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11. OAR 213-008-002(1)(b)(D) provides that a trial court may impose an upward departure sentence if it finds:

"Persistent involvement in similar offenses or repetitive assaults. This factor may be cited when consecutive sentences are imposed only if the persistent involvement in similar offenses or repetitive assaults is unrelated to the current offense."

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12. Because the trial court explained that it would have imposed upward departure sentences based on any of the three aggravating factors it found, we may affirm its sentencing decision if, as the state argues, "[p]ersistent involvement in similar offenses" comes within the prior conviction exception.

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13. The federal statute at issue in Shephard permitted the sentencing court to impose an enhanced sentence if the defendant had prior convictions for burglarizing a dwelling. The defendant in Shephard previously had pled guilty to a charge of burglary that, under state law, could have involved entry into a dwelling, a boat, or a car.

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14. Justice Thomas wrote separately in Shepard, reasoning that there should be no prior conviction exception to Apprendi. 544 US at 27-28 (opinion concurring in part and concurring in the judgment). Because five members of the Court would have held that the prior conviction exception is no broader than the plurality described it, the plurality's reasoning is controlling.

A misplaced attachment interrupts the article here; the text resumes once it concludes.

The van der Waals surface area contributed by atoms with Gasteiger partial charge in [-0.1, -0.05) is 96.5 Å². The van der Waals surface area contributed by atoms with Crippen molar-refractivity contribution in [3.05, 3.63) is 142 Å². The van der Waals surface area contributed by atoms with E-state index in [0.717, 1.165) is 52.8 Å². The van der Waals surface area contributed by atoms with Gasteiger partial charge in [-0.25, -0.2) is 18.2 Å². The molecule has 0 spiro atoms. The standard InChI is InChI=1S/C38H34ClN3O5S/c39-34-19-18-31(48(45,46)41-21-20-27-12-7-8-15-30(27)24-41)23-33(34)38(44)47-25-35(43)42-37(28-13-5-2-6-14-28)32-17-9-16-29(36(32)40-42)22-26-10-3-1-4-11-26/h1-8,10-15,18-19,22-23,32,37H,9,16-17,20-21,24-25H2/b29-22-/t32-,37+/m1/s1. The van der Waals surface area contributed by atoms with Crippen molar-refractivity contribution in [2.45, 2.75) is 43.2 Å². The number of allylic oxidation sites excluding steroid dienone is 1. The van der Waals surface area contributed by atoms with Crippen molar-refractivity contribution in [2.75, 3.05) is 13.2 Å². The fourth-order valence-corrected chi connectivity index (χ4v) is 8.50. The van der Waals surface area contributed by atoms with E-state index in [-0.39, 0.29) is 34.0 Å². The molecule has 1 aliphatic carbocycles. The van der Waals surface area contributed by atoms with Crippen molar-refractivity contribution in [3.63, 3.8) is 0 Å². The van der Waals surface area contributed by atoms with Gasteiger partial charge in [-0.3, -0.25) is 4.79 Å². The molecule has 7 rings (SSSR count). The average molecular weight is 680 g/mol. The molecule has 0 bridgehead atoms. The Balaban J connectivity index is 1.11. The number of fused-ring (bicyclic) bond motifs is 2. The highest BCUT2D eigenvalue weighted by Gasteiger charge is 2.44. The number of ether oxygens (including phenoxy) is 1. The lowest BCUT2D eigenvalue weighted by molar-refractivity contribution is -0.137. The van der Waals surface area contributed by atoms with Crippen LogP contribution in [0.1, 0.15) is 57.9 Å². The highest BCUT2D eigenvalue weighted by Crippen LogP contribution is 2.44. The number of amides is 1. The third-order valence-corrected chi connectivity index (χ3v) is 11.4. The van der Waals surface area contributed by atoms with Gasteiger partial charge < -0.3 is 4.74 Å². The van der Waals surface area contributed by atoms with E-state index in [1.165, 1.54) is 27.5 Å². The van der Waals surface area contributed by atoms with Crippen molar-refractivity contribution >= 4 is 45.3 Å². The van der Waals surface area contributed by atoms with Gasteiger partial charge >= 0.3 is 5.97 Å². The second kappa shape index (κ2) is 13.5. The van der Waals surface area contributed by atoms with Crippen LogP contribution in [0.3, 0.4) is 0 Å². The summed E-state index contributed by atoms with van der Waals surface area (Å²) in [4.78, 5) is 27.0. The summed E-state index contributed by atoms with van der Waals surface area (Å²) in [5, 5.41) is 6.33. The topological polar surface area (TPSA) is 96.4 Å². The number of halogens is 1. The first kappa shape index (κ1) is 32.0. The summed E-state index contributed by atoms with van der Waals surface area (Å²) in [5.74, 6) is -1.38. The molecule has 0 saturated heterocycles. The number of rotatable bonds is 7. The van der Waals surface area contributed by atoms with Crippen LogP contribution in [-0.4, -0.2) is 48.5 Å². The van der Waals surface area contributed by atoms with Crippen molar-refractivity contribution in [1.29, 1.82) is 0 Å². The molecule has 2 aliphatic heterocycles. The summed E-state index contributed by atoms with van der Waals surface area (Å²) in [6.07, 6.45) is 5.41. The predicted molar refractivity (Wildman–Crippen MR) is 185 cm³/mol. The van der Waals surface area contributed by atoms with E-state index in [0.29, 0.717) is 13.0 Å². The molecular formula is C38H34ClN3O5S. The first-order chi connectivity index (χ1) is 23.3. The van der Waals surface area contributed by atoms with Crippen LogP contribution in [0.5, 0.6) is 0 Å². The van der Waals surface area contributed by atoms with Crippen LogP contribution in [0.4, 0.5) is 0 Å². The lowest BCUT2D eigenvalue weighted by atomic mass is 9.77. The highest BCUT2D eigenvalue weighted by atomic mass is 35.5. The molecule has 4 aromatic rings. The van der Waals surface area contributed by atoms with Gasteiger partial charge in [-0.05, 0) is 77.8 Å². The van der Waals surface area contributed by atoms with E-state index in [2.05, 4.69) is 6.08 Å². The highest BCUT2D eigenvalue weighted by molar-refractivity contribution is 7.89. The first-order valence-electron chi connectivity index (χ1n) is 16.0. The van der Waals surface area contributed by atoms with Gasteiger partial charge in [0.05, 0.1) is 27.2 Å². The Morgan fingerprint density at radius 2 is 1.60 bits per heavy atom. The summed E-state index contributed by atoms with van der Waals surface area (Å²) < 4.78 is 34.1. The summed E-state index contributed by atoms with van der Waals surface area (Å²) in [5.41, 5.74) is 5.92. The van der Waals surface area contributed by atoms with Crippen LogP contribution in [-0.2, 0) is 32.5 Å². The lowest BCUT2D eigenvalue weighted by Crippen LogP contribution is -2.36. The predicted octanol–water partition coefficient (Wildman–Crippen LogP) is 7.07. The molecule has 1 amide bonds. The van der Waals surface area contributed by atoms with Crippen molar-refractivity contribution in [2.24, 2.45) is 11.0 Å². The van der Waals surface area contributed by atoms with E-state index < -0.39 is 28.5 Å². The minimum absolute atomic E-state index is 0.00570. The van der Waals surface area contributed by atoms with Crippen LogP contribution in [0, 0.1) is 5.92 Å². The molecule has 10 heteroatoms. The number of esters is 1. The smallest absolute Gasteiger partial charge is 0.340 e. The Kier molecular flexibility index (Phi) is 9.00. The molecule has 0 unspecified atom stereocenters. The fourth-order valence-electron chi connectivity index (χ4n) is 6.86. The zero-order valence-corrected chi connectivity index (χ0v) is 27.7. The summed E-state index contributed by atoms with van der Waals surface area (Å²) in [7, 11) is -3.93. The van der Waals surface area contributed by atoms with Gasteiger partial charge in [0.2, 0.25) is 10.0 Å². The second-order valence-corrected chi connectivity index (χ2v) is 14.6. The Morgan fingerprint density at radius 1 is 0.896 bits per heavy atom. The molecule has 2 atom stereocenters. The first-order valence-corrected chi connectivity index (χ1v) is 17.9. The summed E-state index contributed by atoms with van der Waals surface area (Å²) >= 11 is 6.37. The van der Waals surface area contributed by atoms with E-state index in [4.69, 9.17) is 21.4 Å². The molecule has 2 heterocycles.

We note that the status of the prior conviction exception has been subject to some debate. Although Justice Thomas observed in Shepard that a majority of Court had recognized that the case that gave rise to the exception "was wrongly decided," id. at 27 (opinion concurring in part and concurring in the judgment), more recently a majority of the Court relied on the exception, James v. United States, ___ US ___, 127 S Ct 1586, 1600 n 8, ___ L Ed 2d ___ (2007).

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15. Defendant appears to argue that determining whether a person's prior offenses are "similar" to the conviction for which he or she is being sentenced also presents a factual issue that falls outside the prior conviction exception. Because we hold that "persistent involvement" requires the determination of a factual issue that takes the entire sentencing factor -- persistent involvement in similar offenses -- out of the prior conviction exception, we need not decide whether the phrase "similar offenses" also would lead to the same conclusion.